As I rode down the lane on Billy my pony homeward bound from school, I met Will West (Slam I) as he was known. With Sam his whippet dog Slam I walked the four lanes west of the village daily. Wharf lane down one laneside hedge and back up the other side. Sam searched the hedges and fields, first one side, on the return the other. I met him on his way back from searching lower lane hadges. Slam I had already walked Middle lane and Upper lane in the mornings as was his custom. “Hello” I said as I reined my pony in and stopped to chat. “Haven’t seen you lately” Slam I leaned on his tick, the picture of a worn-out old man. He was always dressed the same, a pair of grey britches, black boots and leggings (polished daily) a cap, muffler knotted around his neck, with a big over jacket with two large poacher pockets running around the width of the jacket. There was plenty of space in these deep roomy pockets to conceal rabbits, hare, partridge, or pheasant. Slam I sold all and any to his neighbours and had plenty left for himself. Many a gravy pudding was enjoyed for a shilling ― his charge for a rabbit. This was a Souldern expression when a rabbit was bought from him “There you are missus ― a good gravy pudding for your family”

“Haven’t been out much” said Slam I. “I’ve had the screws last six or seven weeks ― I ent bin too good at all ” He pushed his cap back with one hand and resting the other on his back “A touch of the ‘can ’t helpt its’ I calls it. But I thought I’d come out today, I’ve come further than I should, I b’ent no good, I dun’t know how I shall get back hum” Sams sensitive nose was snifting the hedge a few yards away, then in he jumped. “Look out” said Slam I, “ol Sams got a rabbit.” I swear Slam I jumped three foot in the air as he dashed off alongside the hedge. Sam turned the rabbit out, right by Slam I. Whack! his stick came down as he said “Slam I had her.” All the strength left him as he picked the rabbit up. “Pesky thing” he said as he opened his jacket and pushed it in well into his pocket with a struggle and buttoned up his jacket. He picked up his stock. “Darn’t know how I’ll get hum ― that I don’t” as he tottered onto the lane road leaning heavily on his stick and struggled for home. Sam his dog and friend walked behind him. I swear as that old dog winked at me as he passed, he’d heard it all before, or was it what do you think of that ― not bad for a couple of old ones!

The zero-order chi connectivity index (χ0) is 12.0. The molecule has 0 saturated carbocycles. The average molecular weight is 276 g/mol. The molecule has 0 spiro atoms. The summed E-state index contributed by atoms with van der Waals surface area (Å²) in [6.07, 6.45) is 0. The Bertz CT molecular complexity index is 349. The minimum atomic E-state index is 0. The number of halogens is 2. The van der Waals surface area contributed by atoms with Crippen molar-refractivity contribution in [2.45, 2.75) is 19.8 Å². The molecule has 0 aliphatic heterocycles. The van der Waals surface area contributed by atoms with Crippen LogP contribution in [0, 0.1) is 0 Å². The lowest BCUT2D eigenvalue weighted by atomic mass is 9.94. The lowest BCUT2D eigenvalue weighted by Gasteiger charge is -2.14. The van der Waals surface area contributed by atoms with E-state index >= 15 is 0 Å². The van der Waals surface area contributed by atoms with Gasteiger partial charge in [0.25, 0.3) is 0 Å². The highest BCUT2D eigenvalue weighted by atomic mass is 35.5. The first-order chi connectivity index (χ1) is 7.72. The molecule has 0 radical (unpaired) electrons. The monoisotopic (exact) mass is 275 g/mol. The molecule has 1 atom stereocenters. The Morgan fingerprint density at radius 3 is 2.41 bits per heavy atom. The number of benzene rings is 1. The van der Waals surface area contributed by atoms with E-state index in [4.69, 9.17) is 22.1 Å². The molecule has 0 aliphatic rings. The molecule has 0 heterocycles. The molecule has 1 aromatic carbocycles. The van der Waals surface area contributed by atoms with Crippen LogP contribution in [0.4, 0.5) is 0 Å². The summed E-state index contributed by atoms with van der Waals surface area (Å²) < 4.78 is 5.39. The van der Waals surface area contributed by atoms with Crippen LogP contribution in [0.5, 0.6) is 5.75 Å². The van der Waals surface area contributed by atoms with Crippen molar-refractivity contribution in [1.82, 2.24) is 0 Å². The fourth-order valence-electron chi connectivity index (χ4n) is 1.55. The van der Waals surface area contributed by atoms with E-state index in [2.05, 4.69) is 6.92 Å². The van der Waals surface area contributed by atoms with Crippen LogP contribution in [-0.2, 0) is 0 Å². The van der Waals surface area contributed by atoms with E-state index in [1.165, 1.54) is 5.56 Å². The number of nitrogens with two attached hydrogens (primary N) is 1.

As Slam I walked the lanes he paused as he came to the village and stopped to talk to the chaps stood at Bates corner. There was in the twenties always twenty or thirty men (boy chaps (teenagers)) out of work stood mostly by the corner of the street, or on wet or windy days crammed in the jietty by the village pump. Everything was discussed about the village, gardens, homes, families, anything and everything. One time Slam I stopped, they were talking about shaving. How long do you go between shaves. One chap went three days, others as much as a week between shaves. “Well” said Slam I “ I annt had a shave for eight or nine days this week”, being as its Thursday I shan’t shave to the weekend, Saturday I specs.” Beside the screws Slam I suffered with corns. Going into the shop he asked for a pot of raspberry, strawberry ― “Oh my dang corn” as he hopped about the shop. The poor old chap was forever after that asked “How’s your corn Will ― be um troublesome Will” We children, cheeky little so and so’s, would shout “a pot of raspberry strawberry oh my corn”!! Not that it worried him, as he said, he didn’t give it “No never mind”